• An Act to establish a Territorial Government for Utah.
• An Act proposing to the State of Texas the Establishment of her Northern and Western Boundaries, the Relinquishment by the said State of all Territory claimed by her exterior to said Boundaries, and of all her Claims upon the United States…

Links provided generously by your tax dollars from the Library of Congress, thank you Ken Drexler and reference librarians everywhere who love digging for source documents and scraps of paper otherwise thrown away or disintegrating over a lack of acid free protection.

Compromises made in 1850 if you track old politics and laws and the public space and sentiments were actually 5 pieces of federal legislation that were somehow allowing us to keep all the benefits of owning folks as livestock and property. Inconsequential labor practices sans unions while acknowledging that it may indeed have an impact on our own families and our own lives. How do we we behave when we really don’t care about how folks treat each other and how we treat our own wives, and mothers, and unrelated women & children if they dare misbehave? Wonder if they thought, if we do all these things now in 1850 just right in sequence: it might prevent a Civil War down the road. I mean the one that ensued just 10 or so years later when the Confederacy formed when their interests were not being served. Nothing like 20/20 hindsight and Monday night Quarterbacks..

Over coffee and morning prayer & meditation time, we waxed and waned at the breakfast table over similarities between the 1850 Fugitive Slave Act and that great piece of 2021 Texas September legislation that assured that no citizen or stone would be unturned or disrupted in saving babies aka property of the owner a moment over 6 weeks gestation. How is it different when we deputize those who might return the would-be criminals? A citizen’s arrest that would make things morally right and fully engage the public in keeping order and wayward folks in their place.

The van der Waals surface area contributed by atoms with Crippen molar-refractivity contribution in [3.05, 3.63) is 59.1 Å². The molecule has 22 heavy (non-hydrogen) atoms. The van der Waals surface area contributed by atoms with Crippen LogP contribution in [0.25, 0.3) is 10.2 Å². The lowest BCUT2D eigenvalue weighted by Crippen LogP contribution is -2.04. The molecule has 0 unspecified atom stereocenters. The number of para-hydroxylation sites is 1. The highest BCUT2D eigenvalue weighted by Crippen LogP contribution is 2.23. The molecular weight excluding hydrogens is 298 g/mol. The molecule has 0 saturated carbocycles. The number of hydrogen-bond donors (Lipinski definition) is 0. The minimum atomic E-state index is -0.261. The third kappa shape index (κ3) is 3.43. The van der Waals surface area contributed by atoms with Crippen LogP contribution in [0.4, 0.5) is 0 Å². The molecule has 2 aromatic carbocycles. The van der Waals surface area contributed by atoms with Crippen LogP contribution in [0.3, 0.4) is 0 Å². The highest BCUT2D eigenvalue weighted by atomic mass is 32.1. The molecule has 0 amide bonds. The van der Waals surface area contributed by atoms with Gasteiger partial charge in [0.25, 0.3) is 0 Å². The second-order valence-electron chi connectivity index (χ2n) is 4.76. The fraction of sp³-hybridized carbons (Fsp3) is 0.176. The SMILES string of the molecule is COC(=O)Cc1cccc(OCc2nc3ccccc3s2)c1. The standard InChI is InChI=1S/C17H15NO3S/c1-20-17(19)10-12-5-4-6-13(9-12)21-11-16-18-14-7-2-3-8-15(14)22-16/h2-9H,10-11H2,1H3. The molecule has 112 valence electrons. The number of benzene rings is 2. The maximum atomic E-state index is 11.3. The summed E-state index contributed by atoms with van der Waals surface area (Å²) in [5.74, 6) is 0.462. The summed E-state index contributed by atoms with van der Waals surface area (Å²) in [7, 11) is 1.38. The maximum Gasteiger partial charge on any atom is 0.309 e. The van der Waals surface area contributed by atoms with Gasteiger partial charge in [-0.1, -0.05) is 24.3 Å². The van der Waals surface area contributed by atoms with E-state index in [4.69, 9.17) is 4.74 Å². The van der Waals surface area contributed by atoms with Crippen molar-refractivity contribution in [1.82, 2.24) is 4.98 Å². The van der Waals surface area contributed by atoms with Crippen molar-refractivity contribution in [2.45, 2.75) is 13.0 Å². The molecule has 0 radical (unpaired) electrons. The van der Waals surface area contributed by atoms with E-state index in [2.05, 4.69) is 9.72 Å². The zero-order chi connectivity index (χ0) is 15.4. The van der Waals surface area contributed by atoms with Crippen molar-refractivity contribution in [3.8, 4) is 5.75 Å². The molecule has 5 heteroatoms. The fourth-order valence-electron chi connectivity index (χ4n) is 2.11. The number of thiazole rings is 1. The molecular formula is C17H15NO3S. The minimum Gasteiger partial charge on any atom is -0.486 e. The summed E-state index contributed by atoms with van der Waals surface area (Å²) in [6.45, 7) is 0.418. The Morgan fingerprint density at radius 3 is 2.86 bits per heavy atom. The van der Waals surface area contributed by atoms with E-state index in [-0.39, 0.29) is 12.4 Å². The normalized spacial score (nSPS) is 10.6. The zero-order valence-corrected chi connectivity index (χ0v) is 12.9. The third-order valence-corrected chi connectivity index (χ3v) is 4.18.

How today if five generations of my mother’s family were not born or had not found their way to the District of Columbia a swamp and swim away across the Potomac. Would not my life be different? Disallowing anyone to be sold in the District after 1850 while allowing California to be free with admission to the Union seems a bit of a good deal. Did it help Texas too in establishing borders fair and square? Did you know that Ms. Roe of Roe v. Wade was from Texas?

Doesn’t much matter, I suppose whether you’re from California, Missouri, Maine, Georgia, a red or blue state. Doesn’t matter if I have had an abortion or not, or if I could be sold in my great-great grandmother’s hometown or get married or go to school. All of that was a long time ago!

References for your reading and clicking pleasure!

Compromise of 1850

171 years ago…today September 18th

126 years ago, the Atlanta Compromise at the Exposition

48 years ago, my son’s birthday on September 20th with the new Harvest Moon

September 20, 1850. No slave to be brought into the District of Columbia to be sold.

My son was born in North Adams, Massachusetts on September 20, 1974
Slavery was abolished in Massachusetts 1783

My daughter was born in the District of Columbia 1980
My mother was born in the District of Columbia,1927–2009
Her mother was born in the District of Columbia 1908–1982
Her mother was born in the District of Columbia 1884–1912
Her mother was born right around 1850 in the District of Columbia
I was born in New York City in 1954 same as my dad who was born a minute ago in 1916!